Erik ten Hag has now overseen his first transfer window at Manchester United – but how does it compare to his predecessors?
Ten Hag spent most of his budget on Casemiro and Antony, who cost a combined total of £155million. He also looked to fix the defence by signing Lisandro Martinez and Tyrell Malacia.
Christian Eriksen joined the club on a free transfer and Martin Dubravka was brought in on loan from Newcastle.
We’ve taken a look back at what the last four United managers did during their first summer transfer window and what happened in their debut seasons at Old Trafford.
Note: we’ve only included the last four permanent United managers as the transfer window didn’t come into place until 2002.
Despite inheriting a squad that had just won the Premier League title under Ferguson, Moyes wanted to make a lot of new signings in the summer of 2013.
The manager reportedly targeted Cesc Fabregas, Cristiano Ronaldo, Gareth Bale, Mesut Ozil, Fabio Coentrao, Leighton Baines and Marouane Fellaini but United were only able to sign the latter.
Fellaini, who had worked under Moyes at Everton, had a really difficult debut season and quickly became a much-maligned figure at Old Trafford.
“You can ask my staff – the last thing I wanted was for Marouane Fellaini to be my first signing,” Moyes told Radio 5 live in 2017. “I knew, coming from my old club, the look was never going to be good.”
But Fellaini wasn’t the only United player that struggled in 2013-14. The Red Devils produced a disastrous defence of their title, losing five of their opening 15 league games.
Moyes then tried to rescue United’s season by spending £37.1million on Juan Mata during the January transfer window. But Mata’s arrival failed to spark an upturn in form and they were knocked out of the League Cup, FA Cup and Champions League.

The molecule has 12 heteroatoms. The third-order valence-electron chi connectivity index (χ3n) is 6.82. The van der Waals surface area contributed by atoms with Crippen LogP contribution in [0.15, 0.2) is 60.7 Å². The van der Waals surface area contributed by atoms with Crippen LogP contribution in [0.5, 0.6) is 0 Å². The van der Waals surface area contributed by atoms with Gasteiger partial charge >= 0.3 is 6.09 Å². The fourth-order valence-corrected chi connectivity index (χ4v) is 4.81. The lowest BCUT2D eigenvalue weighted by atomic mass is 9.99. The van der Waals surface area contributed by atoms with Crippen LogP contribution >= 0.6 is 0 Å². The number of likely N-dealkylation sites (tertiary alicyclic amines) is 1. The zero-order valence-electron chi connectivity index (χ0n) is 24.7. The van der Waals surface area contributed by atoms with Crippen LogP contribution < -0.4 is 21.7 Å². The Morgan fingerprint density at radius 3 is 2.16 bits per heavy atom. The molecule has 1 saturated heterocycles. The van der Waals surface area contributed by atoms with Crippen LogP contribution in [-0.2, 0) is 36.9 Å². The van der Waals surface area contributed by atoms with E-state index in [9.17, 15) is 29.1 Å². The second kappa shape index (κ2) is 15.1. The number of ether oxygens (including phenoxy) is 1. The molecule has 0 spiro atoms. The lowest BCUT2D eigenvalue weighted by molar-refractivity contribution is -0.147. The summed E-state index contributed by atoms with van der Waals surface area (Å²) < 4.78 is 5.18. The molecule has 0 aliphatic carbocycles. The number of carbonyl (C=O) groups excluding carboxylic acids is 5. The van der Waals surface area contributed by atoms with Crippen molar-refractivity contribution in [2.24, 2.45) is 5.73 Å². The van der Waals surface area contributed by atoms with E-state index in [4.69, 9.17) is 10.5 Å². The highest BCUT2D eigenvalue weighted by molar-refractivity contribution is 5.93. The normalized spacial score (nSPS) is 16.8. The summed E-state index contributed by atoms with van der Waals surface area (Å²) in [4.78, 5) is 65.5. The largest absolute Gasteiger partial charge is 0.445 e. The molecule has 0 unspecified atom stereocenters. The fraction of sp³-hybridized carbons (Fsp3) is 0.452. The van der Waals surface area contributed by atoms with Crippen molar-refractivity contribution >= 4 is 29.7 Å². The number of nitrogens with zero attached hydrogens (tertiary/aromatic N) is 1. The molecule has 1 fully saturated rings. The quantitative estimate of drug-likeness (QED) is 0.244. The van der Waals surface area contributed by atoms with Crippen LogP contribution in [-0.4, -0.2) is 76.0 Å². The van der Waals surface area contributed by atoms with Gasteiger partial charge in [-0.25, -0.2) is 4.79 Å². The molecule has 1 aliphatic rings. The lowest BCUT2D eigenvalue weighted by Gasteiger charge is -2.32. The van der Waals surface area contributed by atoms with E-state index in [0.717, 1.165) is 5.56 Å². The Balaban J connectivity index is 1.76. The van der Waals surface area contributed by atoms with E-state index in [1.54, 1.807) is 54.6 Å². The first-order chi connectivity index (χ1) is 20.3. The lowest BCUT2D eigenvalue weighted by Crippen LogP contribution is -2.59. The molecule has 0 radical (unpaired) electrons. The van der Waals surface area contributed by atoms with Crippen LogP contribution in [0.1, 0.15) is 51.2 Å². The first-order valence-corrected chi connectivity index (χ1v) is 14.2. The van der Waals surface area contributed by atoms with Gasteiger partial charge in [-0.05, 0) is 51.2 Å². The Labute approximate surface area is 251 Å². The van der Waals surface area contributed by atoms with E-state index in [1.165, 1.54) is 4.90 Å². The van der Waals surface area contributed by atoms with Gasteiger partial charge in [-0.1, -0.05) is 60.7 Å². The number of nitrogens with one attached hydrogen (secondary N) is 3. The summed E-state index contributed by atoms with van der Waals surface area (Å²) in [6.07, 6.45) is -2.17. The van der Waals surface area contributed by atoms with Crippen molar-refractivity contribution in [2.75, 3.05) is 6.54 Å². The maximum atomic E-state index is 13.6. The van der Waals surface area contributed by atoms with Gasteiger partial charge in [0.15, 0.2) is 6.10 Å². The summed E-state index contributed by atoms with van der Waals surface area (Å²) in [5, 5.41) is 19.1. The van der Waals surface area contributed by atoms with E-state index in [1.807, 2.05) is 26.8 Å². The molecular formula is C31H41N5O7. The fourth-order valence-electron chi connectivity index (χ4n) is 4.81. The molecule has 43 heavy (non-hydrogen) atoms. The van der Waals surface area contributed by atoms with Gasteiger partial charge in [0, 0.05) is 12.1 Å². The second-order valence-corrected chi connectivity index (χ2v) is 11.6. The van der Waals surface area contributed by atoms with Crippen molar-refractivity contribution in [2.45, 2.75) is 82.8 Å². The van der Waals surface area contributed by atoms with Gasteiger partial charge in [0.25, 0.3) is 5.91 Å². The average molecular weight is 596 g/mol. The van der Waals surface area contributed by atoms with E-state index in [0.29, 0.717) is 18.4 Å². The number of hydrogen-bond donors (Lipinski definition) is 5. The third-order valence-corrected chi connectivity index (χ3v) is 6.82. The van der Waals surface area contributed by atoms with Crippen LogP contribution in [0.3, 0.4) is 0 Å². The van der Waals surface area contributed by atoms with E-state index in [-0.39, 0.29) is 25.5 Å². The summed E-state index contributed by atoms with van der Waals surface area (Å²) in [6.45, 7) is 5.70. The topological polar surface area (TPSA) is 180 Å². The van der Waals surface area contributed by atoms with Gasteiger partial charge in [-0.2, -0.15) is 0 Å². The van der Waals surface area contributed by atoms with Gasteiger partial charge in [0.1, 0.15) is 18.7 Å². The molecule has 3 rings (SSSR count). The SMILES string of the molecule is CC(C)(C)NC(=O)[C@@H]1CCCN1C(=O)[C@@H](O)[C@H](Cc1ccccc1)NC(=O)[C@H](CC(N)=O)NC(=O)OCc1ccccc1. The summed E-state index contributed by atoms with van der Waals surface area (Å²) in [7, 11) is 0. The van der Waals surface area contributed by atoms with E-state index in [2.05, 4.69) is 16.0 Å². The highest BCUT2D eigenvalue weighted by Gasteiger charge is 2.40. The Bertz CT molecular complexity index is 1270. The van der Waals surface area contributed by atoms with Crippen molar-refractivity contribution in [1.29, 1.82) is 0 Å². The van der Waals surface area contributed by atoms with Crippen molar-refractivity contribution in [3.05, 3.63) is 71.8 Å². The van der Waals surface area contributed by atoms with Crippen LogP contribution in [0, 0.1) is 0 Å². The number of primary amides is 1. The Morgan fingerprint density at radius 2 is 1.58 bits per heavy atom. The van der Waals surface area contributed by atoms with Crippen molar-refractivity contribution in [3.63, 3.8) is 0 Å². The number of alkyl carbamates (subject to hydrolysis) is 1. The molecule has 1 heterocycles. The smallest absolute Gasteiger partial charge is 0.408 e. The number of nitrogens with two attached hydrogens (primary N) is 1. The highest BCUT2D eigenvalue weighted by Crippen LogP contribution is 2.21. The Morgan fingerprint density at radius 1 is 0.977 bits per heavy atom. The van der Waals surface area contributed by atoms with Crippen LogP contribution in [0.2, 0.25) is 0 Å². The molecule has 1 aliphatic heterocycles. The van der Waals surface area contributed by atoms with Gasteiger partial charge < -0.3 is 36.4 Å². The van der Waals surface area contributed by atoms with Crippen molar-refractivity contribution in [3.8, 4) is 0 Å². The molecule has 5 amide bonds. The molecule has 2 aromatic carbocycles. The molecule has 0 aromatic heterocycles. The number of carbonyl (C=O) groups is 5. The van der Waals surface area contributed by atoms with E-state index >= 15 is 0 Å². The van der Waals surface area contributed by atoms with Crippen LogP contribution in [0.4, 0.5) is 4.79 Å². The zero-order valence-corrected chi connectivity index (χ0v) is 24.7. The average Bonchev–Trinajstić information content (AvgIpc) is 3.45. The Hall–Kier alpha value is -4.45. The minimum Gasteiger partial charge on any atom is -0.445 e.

After losing against Everton in April 2014, Moyes was sacked and Ryan Giggs took over as interim player-manager for the final four games.
United finished the season with 64 points and came seventh, their lowest league placing in the Premier League era.
Louis van Gaal
Having missed out on the top four, United allowed Van Gaal to spend £150million on new signings in the summer of 2014.
Ander Herrera and Luke Shaw were the first players through the door and Van Gaal then signed a Dutch full-back in Daley Blind and an Argentinian centre-back in Marcos Rojo, setting a template that Ten Hag would follow eight years later.
United also broke the British transfer record to sign Angel Di Maria, who had just produced a Man of the Match performance for Real Madrid in the 2014 Champions League final.
Alongside the five permanent signings, they signed Radamel Falcao from Monaco on deadline day on a season-long loan deal.
United still had a difficult start to the season, winning just three of their opening 10 Premier League games and suffering a 4-0 defeat to MK Dons in the League Cup.
Van Gaal’s side found themselves sitting ninth in the league table at that stage but a run of seven wins in eight matches saw them move up to third in December 2014.
While they were knocked out of the FA Cup by Arsenal, the United players appeared to grasp Van Gaal’s philosophy when they produced brilliant performances in wins over Tottenham, Liverpool and Manchester City.
But United’s form nosedived at the end of the campaign and they lost three consecutive matches for the first time since 2001.